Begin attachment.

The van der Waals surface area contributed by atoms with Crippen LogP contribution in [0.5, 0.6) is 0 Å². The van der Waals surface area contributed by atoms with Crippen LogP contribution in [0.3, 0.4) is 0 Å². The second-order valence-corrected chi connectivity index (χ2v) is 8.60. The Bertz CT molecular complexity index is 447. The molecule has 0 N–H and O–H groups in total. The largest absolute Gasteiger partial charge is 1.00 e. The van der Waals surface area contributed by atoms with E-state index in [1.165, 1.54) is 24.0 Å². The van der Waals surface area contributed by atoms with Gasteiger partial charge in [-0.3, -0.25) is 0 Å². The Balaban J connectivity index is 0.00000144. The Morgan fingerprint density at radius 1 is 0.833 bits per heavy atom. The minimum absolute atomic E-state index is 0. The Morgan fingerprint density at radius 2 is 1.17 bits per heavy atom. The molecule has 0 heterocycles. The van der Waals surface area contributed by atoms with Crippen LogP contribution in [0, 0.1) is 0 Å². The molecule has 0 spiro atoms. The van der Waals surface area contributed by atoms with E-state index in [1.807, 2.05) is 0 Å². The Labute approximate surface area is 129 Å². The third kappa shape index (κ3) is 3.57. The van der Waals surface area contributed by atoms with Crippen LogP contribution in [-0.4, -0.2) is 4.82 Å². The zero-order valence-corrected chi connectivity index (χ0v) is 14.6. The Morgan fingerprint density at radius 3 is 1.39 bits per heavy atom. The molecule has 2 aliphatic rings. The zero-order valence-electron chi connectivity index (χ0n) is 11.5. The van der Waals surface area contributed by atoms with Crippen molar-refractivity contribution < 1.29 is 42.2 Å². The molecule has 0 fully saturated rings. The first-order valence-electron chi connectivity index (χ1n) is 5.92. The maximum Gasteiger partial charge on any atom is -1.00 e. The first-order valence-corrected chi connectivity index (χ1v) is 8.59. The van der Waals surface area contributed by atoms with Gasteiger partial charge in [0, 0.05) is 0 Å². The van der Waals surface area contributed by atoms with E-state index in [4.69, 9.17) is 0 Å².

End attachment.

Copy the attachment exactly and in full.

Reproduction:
The van der Waals surface area contributed by atoms with Crippen LogP contribution in [0.5, 0.6) is 0 Å². The van der Waals surface area contributed by atoms with Crippen LogP contribution in [0.3, 0.4) is 0 Å². The second-order valence-corrected chi connectivity index (χ2v) is 8.60. The Bertz CT molecular complexity index is 447. The molecule has 0 N–H and O–H groups in total. The largest absolute Gasteiger partial charge is 1.00 e. The van der Waals surface area contributed by atoms with E-state index in [1.165, 1.54) is 24.0 Å². The van der Waals surface area contributed by atoms with Gasteiger partial charge in [-0.3, -0.25) is 0 Å². The Balaban J connectivity index is 0.00000144. The Morgan fingerprint density at radius 1 is 0.833 bits per heavy atom. The minimum absolute atomic E-state index is 0. The Morgan fingerprint density at radius 2 is 1.17 bits per heavy atom. The molecule has 0 heterocycles. The van der Waals surface area contributed by atoms with Crippen LogP contribution in [0, 0.1) is 0 Å². The molecule has 0 spiro atoms. The van der Waals surface area contributed by atoms with E-state index in [1.807, 2.05) is 0 Å². The Labute approximate surface area is 129 Å². The third kappa shape index (κ3) is 3.57. The van der Waals surface area contributed by atoms with Crippen LogP contribution in [-0.4, -0.2) is 4.82 Å². The zero-order valence-corrected chi connectivity index (χ0v) is 14.6. The Morgan fingerprint density at radius 3 is 1.39 bits per heavy atom. The molecule has 2 aliphatic rings. The zero-order valence-electron chi connectivity index (χ0n) is 11.5. The van der Waals surface area contributed by atoms with Crippen molar-refractivity contribution < 1.29 is 42.2 Å². The molecule has 0 fully saturated rings. The first-order valence-electron chi connectivity index (χ1n) is 5.92. The maximum Gasteiger partial charge on any atom is -1.00 e. The first-order valence-corrected chi connectivity index (χ1v) is 8.59. The van der Waals surface area contributed by atoms with Gasteiger partial charge in [0, 0.05) is 0 Å². The van der Waals surface area contributed by atoms with E-state index in [4.69, 9.17) is 0 Å².